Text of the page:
6 Staging Tips
Full disclosure: I don’t normally facilitate remote classes. So I went to three experts who not only teach online, but also coach trainers who want to learn more about effective staging. All three are TBR Certified Trainers. All three have coached me in becoming better at effective staging elements, whether I’m in an informal Zoom meeting or teaching a formal remote class. Here they are:
Jean-Paul Bayley is a partner of Actineo Consulting. Jean-Paul is a business agility coach and trainer. He learned about the importance of effective staging for virtual training from Lisette Sutherland and Judy Rees.
Below are a few of the many staging tips I’ve learned from Paul, Laurie, and Jean-Paul:
1. Lighting: You should have a bright light that is positioned in front or at a 45-degree angle to your face. Lighting behind you puts your face in dark silhouette; side-lighting puts one-half of your face in shadow. Overhead lighting may work, provided that it is bright enough. If you want to make a statement with your lighting then you could look on Neon Filter and purchase a custom sign of your name. This will not only add to the lighting but also add to the experience of the class. Ask a colleague to check your lighting on his/her computer (often you can’t tell if it’s adequate on your own computer). Amazon sells economical, free-standing lights for live-streaming.
2. Camera: Your camera should be placed so that it looks like you’re making eye-contact with the participants when you speak. If it’s your computer camera, make sure it’s at eye-level with your face so that you’re not looking down or to the side each time you talk. If your computer camera is low-quality, consider purchasing a small external camera that can be clipped onto your computer (sold on Amazon). If you’re co-training, each trainer should have his/her own computer and camera.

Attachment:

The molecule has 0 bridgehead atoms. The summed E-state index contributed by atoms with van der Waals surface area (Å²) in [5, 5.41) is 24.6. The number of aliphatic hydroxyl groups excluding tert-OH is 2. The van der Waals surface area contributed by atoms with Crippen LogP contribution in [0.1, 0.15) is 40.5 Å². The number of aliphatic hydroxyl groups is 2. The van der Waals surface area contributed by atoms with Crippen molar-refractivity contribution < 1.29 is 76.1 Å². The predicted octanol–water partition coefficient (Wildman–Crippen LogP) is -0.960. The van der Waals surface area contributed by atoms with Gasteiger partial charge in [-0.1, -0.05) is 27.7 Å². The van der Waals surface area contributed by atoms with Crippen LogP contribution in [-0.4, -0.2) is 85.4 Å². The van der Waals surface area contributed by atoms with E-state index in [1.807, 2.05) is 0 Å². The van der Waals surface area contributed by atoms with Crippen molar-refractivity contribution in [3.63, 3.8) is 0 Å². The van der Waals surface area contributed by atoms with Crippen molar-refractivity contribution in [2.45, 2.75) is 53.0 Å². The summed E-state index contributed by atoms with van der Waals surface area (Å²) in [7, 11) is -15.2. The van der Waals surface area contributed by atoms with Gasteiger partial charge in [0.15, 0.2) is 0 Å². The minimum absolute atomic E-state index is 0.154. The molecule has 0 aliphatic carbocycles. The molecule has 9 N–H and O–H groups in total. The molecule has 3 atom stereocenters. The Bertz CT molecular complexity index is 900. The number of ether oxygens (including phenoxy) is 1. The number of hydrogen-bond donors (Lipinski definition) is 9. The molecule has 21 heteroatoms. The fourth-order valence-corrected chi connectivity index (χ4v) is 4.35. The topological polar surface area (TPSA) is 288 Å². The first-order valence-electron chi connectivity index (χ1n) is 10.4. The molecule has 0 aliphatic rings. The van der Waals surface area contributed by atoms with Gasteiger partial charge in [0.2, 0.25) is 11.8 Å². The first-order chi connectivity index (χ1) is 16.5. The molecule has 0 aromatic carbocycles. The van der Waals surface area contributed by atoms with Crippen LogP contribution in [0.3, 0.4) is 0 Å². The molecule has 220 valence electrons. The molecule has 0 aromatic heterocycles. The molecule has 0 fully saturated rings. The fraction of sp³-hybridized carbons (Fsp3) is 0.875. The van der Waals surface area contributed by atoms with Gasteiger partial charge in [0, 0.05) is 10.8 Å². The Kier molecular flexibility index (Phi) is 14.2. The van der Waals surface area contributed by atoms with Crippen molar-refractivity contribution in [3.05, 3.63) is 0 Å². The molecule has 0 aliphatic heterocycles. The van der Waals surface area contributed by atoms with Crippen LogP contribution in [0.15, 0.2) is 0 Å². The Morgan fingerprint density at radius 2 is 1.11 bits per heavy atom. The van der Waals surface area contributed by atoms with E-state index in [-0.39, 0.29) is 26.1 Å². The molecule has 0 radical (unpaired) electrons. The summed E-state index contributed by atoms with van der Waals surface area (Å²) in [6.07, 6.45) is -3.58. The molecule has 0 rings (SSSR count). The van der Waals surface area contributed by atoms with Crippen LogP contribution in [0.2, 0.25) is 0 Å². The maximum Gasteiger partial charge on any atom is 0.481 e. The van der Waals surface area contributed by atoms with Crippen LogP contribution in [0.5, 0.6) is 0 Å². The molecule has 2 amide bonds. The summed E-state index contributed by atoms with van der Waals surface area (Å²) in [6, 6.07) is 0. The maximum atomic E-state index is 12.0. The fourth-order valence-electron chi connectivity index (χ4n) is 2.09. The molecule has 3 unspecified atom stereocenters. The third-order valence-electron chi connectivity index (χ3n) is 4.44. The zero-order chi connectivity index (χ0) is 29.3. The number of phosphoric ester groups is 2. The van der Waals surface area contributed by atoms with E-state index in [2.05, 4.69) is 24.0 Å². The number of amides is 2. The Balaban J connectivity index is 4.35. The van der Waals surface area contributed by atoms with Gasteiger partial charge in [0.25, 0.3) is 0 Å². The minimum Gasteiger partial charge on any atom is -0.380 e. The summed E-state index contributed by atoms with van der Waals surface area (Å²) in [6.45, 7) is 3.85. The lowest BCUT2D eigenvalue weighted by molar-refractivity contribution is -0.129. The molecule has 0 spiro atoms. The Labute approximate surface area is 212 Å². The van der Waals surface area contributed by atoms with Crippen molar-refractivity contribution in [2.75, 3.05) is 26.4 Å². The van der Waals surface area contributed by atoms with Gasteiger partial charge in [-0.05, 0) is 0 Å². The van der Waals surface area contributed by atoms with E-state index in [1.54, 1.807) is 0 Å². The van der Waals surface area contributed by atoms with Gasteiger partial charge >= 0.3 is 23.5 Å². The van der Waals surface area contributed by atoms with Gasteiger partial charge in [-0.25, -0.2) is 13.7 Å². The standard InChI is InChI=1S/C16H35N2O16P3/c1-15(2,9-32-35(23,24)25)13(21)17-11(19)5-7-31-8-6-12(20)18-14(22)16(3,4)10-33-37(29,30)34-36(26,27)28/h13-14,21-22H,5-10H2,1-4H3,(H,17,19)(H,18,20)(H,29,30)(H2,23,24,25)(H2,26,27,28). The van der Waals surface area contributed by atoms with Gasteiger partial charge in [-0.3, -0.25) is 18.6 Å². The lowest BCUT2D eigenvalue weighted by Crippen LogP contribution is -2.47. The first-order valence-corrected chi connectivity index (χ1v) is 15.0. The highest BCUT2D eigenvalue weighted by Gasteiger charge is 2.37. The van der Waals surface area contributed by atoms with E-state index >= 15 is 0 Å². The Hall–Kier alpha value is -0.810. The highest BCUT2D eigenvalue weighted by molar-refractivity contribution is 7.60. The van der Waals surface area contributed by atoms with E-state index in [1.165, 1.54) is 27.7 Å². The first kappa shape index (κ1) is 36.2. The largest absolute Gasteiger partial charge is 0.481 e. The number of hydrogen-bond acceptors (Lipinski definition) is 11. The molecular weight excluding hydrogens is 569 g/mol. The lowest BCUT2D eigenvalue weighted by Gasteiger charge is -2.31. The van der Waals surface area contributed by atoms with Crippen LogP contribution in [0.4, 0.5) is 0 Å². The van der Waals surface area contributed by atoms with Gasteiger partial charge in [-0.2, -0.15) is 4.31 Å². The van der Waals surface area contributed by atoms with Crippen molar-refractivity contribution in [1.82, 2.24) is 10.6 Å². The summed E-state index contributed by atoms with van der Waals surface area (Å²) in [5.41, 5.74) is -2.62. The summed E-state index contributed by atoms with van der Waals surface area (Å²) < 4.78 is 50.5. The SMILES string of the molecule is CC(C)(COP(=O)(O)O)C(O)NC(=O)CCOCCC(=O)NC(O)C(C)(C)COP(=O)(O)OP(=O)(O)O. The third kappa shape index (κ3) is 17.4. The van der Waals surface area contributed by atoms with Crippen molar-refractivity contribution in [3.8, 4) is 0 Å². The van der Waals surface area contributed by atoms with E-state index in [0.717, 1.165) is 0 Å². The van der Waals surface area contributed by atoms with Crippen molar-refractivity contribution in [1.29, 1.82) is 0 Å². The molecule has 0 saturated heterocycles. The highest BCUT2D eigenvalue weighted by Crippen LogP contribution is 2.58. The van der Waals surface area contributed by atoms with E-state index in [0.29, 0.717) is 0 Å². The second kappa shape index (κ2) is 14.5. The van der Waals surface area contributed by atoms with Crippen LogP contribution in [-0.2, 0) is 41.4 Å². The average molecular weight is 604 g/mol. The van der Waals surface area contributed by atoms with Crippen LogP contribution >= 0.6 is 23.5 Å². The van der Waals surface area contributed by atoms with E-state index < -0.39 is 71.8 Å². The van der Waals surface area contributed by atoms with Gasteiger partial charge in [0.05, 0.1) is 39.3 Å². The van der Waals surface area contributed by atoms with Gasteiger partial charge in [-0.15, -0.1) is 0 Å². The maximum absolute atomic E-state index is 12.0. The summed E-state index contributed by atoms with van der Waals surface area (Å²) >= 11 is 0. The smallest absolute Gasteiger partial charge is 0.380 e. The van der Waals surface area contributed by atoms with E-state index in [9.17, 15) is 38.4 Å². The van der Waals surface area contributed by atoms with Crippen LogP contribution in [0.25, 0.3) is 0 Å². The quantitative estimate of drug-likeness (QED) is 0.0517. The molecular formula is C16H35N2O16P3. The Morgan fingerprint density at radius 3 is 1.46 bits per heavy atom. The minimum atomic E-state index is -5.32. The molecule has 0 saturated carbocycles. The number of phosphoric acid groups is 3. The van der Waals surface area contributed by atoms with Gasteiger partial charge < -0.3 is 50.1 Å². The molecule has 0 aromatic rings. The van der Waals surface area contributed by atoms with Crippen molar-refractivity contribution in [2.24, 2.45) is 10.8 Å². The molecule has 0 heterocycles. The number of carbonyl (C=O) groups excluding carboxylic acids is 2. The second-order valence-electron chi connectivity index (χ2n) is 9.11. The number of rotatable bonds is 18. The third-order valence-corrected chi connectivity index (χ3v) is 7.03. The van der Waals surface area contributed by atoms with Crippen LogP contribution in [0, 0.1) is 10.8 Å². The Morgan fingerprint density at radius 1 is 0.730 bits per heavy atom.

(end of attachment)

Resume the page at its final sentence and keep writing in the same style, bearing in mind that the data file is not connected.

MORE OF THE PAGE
3. Microphone: Your audio equipment needs to be of high enough quality that your voice sounds clear and easy-to-understand. Most internal computer microphones have a tinny and sometimes echo-y quality to the sound. You won’t know this unless you have a colleague listen to your voice on their computer, or unless you have sound-test capability that can play back your voice. Consider purchasing a reputable external microphone (either a head-set or free-standing, both sold on Amazon).
5. Background: A messy room behind you can be visually distracting to your remote participants. Consider purchasing a free-standing background (the kind used in photography stores – available on Amazon). If a wall is behind you, make sure the light doesn’t reflect too brightly off of it; if it does, consider purchasing an inexpensive cloth background (also sold on Amazon) to hang on the wall. I would not suggest using a Zoom virtual background as they can be distracting and they do odd things to your image when you move on camera. Nor would I suggest a “green screen” where you add an image later to a digital green background – movement in front of a green screen can be visually distracting as well.